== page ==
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May 18, 2004

Need a book to read

If you are a regular reader of the Greet Machine, you'll notice that my "What I'm Reading" section to the right hasn't changed in quite a while. I actually finished The Tale of Despereaux about three weeks ago. If you want to know, it was a very good book. I actually love reading children's books. The Tale of Despereaux actually won the Newberry award for best children's book and is written by a Minneapolis author, Kate DiCamillo. I don't know if you've read a children's book for a while but they are usually well written and very easy to understand. In the case of The Tale of Despereaux the reader can immediately tell that every sentence has been expertly crafted, every word selected for the utmost clarity. It really is a joy to read something you know someone has worked so hard on. I am of the opinion that children's books must be one of the hardest kind of book to write, because really you've got to impress both the child and the parent or guardian that will ultimately purchase the book. That can be a tall order. Anyway, The Tale of Despereaux is a wonderful book. I recommend it whole heartedly. It is very thought provoking and should generate some good discussion between you and your child.

You'll also notice that the title of this post is "Need a book to read." I know it is probably odd for a librarian to ask for advice on what to read next, but I am doing just that. If you have read any good books lately please let me know, especially some of you readers that maybe have never commented before. We all read, and we've all read a good book at some point in our lives. Please let me know what you think are some really good books. To get the ball rolling, I'll list some books I've read recently that I've enjoyed:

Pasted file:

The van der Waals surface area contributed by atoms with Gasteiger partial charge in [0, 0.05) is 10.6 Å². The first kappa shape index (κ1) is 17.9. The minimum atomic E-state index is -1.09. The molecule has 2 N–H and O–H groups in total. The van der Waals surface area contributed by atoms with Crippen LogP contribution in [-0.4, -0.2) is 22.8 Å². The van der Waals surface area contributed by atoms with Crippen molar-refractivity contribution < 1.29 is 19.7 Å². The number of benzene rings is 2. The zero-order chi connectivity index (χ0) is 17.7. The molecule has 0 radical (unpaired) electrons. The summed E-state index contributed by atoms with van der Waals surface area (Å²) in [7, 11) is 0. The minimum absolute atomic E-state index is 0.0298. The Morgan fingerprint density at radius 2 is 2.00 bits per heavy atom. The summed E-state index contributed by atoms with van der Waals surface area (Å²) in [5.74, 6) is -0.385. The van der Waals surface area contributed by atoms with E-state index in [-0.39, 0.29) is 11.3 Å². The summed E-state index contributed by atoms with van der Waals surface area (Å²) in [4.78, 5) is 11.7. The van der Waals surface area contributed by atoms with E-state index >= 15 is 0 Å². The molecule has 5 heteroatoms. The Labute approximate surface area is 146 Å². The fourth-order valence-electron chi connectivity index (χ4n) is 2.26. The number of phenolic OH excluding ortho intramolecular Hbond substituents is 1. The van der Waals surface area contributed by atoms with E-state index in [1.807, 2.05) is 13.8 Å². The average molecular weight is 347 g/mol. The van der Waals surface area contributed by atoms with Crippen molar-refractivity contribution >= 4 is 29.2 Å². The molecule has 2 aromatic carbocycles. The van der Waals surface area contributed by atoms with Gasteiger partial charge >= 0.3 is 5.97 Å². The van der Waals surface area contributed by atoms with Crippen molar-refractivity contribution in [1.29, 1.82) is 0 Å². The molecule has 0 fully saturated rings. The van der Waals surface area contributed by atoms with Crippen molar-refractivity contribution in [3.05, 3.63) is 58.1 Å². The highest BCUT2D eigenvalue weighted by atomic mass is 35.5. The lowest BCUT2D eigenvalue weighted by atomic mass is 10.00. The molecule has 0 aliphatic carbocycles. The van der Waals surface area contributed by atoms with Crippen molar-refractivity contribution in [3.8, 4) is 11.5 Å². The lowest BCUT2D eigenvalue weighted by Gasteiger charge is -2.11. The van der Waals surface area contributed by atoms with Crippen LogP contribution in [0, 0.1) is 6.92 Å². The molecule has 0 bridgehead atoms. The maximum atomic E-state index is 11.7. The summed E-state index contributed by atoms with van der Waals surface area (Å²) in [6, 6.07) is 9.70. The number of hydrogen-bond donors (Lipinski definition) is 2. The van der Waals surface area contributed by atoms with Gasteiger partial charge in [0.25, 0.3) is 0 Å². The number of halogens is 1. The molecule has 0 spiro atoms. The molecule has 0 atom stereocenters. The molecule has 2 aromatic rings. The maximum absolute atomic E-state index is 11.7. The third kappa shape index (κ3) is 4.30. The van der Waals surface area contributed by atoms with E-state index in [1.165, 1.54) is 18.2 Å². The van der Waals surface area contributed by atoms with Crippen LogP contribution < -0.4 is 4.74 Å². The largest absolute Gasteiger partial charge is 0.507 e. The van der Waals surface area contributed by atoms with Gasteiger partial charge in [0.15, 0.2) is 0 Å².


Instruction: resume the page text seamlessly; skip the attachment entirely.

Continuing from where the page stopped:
So there you have it. I enjoy all types of books, but if it's fiction I really enjoy a good scifi novel. If you've got any suggestions, please let me know!

Posted by snackeru at May 18, 2004 8:58 AM | Books

Comments

No one has any suggestions for me? Come on! Just put down anon@anon.com and a book title and I'll be a happy camper.

Curt, I know you've got a suggestion for me...

Posted by: Shane at May 18, 2004 2:18 PM

If you enjoyed "Short History of Nearly Everything" I have a suspicion you would also like "The Meaning of Everything: The Story of the Oxford English Dictionary" by Simon Winchester.

I have to admit I "read" the audio book and it may be too much to actually sit down and read...but it is a very interesting story.

Anon

Posted by: anon at May 18, 2004 5:48 PM

Here are some really good books to read:

By Stephen Lawhead:
1. Taliesin 2. Avalon 3. Arthur 4. Pendragon 5. Grail Also by Stephen Lawhead: The Celtic Crusades: 1. The Iron Lance 2. The Black Rood and 3. The Mystic Rose

Posted by: mom at May 19, 2004 7:58 AM

Good suggestions! Thanks! Anon, what is the difference between "The Professor and the Madman" and "The Meaning of Everything"? I notice thet are both by the same author and both about the OED. Have you read them both?

Posted by: Shane at May 19, 2004 8:36 AM

I suggested Ghost Soldiers to you, so I think I'm off the hook for a while. I just re-read Timeline by Michael Crichton, and started re-reading a Wrinkle in Time yesterday. Sorry, but I am all out of suggestions. What did you think of Trojan Odyssey?

Posted by: Curt Hanson at May 19, 2004 10:00 AM

Anything by Patrick O'Brian. Admittedly, I was primed for his sea stories onnaccounta having collected so many friends in Seattle w/water-based backgrounds. I decided years ago that my mid-life crisis would be running away to the sea...

However, even if none of above were true, O'Brian's sea stories rock b/c his character Stephen Maturin (the doctor; of the Gallapagos obsession in Master & Commander) is, in the books, one of the most awesomely weird characters I've ever come across. Almost as weird as people I actually know. Plus the battles are great! You can borrow the first or second if you want (still reading 3 and 4's next)....

Posted by: Amy West at May 20, 2004 6:18 PM

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